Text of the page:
Tzatziki is a versatile food. Here, it’s used as a topping/sauce over minced smoked salmon—a sophisticated appetizer. Photo by Grenouille Films | IST.
Last Updated February 2012
Tzatziki Recipe With Greek Yogurt
Famous Yogurt Dishes Are Easy To Make
Page 1: Easy Tzatziki Recipe
Two of the world’s most famous yogurt dishes, tzatziki from Greece and raita from India, are cultures apart; yet remarkably similar.
Raita is a side dish used as a cool counterpoint to spicy Indian dishes. It is called a cold yogurt “salad” because it generally includes raw vegetables (cucumbers and tomatoes, for example); but our Western perspective of a salad as a dish with at least some leafy greens would equate it to more of a sauce or condiment. It is a refreshing accompaniment to grilled meats—they don’t have to be spicy.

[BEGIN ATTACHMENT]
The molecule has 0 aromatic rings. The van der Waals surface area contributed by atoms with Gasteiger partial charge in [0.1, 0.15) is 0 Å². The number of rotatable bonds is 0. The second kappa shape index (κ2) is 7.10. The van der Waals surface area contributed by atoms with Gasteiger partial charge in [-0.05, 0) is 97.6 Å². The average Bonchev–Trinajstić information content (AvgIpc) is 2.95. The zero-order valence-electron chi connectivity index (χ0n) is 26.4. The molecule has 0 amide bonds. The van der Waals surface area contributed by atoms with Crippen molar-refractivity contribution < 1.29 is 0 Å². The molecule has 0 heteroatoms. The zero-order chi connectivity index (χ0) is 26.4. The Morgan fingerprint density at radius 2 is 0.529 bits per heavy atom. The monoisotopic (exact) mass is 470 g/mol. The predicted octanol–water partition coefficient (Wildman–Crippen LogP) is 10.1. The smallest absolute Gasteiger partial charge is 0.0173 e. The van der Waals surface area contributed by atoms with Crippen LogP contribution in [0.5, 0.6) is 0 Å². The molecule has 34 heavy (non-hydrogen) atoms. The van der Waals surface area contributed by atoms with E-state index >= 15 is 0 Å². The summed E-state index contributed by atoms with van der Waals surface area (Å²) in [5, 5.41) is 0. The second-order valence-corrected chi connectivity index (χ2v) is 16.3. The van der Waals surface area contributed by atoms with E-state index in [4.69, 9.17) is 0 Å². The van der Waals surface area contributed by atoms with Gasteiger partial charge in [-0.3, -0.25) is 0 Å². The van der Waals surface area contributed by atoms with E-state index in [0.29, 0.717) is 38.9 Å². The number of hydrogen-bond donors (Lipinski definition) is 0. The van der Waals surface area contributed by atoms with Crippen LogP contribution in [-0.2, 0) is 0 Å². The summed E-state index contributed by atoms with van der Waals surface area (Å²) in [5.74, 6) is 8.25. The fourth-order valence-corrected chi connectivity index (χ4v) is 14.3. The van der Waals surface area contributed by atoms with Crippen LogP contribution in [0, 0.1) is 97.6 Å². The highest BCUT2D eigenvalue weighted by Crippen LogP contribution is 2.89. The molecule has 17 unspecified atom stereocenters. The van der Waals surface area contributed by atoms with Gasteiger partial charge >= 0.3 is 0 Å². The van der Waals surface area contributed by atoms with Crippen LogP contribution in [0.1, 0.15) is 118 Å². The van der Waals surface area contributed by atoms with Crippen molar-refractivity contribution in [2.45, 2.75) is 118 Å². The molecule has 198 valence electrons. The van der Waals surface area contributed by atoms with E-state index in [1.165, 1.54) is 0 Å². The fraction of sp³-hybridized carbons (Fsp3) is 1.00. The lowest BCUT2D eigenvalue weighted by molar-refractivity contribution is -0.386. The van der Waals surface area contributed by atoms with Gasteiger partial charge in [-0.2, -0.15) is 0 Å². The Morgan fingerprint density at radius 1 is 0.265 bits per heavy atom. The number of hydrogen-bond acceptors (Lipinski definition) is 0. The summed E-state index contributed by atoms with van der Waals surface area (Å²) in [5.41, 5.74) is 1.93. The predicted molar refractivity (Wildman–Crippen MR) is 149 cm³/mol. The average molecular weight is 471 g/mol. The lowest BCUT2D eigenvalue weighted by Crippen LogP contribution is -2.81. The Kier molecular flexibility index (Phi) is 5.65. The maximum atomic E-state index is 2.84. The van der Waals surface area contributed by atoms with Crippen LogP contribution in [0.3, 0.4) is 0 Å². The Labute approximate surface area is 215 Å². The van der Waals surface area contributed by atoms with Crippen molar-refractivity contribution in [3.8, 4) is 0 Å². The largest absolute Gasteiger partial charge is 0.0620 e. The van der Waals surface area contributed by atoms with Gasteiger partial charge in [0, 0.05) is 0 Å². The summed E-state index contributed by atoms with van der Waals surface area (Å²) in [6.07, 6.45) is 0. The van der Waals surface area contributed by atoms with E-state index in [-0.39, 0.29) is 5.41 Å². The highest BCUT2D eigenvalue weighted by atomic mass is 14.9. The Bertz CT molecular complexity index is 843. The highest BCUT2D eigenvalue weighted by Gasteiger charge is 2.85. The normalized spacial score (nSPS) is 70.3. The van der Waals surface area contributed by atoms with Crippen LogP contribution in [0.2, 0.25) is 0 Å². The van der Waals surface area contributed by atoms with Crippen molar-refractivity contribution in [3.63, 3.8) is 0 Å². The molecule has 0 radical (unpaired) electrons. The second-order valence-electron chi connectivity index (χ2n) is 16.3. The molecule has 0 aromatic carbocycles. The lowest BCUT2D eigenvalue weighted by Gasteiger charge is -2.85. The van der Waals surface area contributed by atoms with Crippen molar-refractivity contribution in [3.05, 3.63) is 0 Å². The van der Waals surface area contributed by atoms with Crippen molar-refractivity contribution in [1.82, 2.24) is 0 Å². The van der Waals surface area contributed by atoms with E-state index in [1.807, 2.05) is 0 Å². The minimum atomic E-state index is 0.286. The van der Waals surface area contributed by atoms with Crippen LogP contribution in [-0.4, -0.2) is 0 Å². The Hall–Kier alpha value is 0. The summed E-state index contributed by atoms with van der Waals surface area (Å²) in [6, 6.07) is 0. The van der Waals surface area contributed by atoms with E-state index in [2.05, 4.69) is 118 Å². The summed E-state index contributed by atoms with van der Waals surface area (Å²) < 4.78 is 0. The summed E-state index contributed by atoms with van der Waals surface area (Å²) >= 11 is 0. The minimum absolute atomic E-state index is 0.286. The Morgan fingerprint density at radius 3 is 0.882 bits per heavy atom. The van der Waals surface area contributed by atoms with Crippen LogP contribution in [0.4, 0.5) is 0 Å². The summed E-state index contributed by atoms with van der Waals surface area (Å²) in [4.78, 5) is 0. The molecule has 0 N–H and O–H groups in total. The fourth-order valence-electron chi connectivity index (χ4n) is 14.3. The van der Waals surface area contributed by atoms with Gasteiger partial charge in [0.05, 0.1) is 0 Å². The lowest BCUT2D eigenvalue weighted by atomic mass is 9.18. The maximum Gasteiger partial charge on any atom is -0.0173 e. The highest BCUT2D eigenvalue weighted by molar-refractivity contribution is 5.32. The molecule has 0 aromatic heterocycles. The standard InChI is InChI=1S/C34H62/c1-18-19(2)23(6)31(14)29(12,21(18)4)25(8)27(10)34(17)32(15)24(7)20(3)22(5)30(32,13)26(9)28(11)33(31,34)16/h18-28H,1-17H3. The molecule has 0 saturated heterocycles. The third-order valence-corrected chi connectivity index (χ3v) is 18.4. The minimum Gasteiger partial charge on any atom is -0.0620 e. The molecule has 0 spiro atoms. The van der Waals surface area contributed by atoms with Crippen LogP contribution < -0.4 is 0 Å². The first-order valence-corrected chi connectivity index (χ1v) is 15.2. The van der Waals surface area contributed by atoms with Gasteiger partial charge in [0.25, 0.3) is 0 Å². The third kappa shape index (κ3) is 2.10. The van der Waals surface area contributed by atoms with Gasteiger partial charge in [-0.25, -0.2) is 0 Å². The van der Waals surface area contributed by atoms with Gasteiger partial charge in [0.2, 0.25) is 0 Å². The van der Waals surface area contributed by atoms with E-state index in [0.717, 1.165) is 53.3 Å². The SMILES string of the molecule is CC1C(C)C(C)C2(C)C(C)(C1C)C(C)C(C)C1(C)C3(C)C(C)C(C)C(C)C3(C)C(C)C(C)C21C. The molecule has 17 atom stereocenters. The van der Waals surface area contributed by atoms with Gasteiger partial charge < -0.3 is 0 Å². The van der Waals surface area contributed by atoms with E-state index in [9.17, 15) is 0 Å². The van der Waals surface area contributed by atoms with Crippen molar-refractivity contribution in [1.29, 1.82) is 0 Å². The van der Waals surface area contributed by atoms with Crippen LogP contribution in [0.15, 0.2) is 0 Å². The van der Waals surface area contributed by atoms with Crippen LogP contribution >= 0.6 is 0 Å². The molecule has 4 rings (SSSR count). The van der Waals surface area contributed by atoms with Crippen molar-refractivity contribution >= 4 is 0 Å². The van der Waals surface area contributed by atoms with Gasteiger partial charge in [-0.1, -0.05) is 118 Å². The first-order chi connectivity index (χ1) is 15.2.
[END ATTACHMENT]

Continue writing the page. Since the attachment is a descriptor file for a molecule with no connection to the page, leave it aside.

Greek cuisine thinks of tzatziki more broadly—as a sauce for meat and poultry, but also as a spread and dip.
The Difference Between Tzatziki & Raita
These dishes are cousins—maybe even fraternal twins. What’a the difference?
Both recipes are made with plain cow’s milk yogurt, which can be whole milk, lowfat or nonfat. People with lactose intolerance can use soy milk yogurt or try buffalo’s, goat’s or sheep’s milk yogurt, all of which are more digestible than cow’s milk.
The tzatziki recipe follows; the raita recipe is on the next page.
Easy Tzatziki Recipe
- 1 cup plain yogurt, drained
- 1 cucumber, peeled, seeded and finely chopped
- 2 cloves garlic, finely chopped
- 1 tablespoon chopped fresh dill
- 1 teaspoon lemon juice
- Salt and pepper to taste
- In a medium bowl, whisk together the yogurt, garlic, dill, and lemon juice.
- Add the chopped cucumbers; mix thoroughly.
- Chill several hours to let the flavors mix; adjust seasonings as necessary.
Add chopped onion and/or mint leaves to the tzatziki. For a spicy sauce, add crushed red pepper flakes.
Serve with grilled meat, poultry or fish; as a dip with crudités; or as a snack with grilled pita wedges.
Continue To The Raita Recipe